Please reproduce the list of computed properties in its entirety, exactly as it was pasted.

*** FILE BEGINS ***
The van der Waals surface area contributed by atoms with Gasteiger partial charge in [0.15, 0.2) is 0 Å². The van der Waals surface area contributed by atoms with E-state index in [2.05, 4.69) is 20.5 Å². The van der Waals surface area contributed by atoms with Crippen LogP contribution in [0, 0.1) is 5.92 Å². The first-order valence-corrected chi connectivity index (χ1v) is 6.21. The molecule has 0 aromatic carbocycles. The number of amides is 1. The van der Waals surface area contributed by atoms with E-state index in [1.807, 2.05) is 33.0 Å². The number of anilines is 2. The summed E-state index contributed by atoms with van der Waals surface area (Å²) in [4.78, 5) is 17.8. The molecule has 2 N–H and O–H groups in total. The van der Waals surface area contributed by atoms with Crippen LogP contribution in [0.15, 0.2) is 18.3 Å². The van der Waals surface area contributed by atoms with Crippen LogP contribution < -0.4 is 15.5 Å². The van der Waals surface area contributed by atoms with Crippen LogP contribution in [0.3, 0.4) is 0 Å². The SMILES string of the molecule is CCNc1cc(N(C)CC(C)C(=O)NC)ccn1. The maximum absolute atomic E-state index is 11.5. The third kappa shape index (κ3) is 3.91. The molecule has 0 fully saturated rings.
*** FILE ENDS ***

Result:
The van der Waals surface area contributed by atoms with Gasteiger partial charge in [0.15, 0.2) is 0 Å². The van der Waals surface area contributed by atoms with E-state index in [2.05, 4.69) is 20.5 Å². The van der Waals surface area contributed by atoms with Crippen LogP contribution in [0, 0.1) is 5.92 Å². The first-order valence-corrected chi connectivity index (χ1v) is 6.21. The molecule has 0 aromatic carbocycles. The number of amides is 1. The van der Waals surface area contributed by atoms with E-state index in [1.807, 2.05) is 33.0 Å². The number of anilines is 2. The summed E-state index contributed by atoms with van der Waals surface area (Å²) in [4.78, 5) is 17.8. The molecule has 2 N–H and O–H groups in total. The van der Waals surface area contributed by atoms with Crippen LogP contribution in [0.15, 0.2) is 18.3 Å². The van der Waals surface area contributed by atoms with Crippen LogP contribution < -0.4 is 15.5 Å². The van der Waals surface area contributed by atoms with Crippen LogP contribution in [0.3, 0.4) is 0 Å². The SMILES string of the molecule is CCNc1cc(N(C)CC(C)C(=O)NC)ccn1. The maximum absolute atomic E-state index is 11.5. The third kappa shape index (κ3) is 3.91. The molecule has 0 fully saturated rings.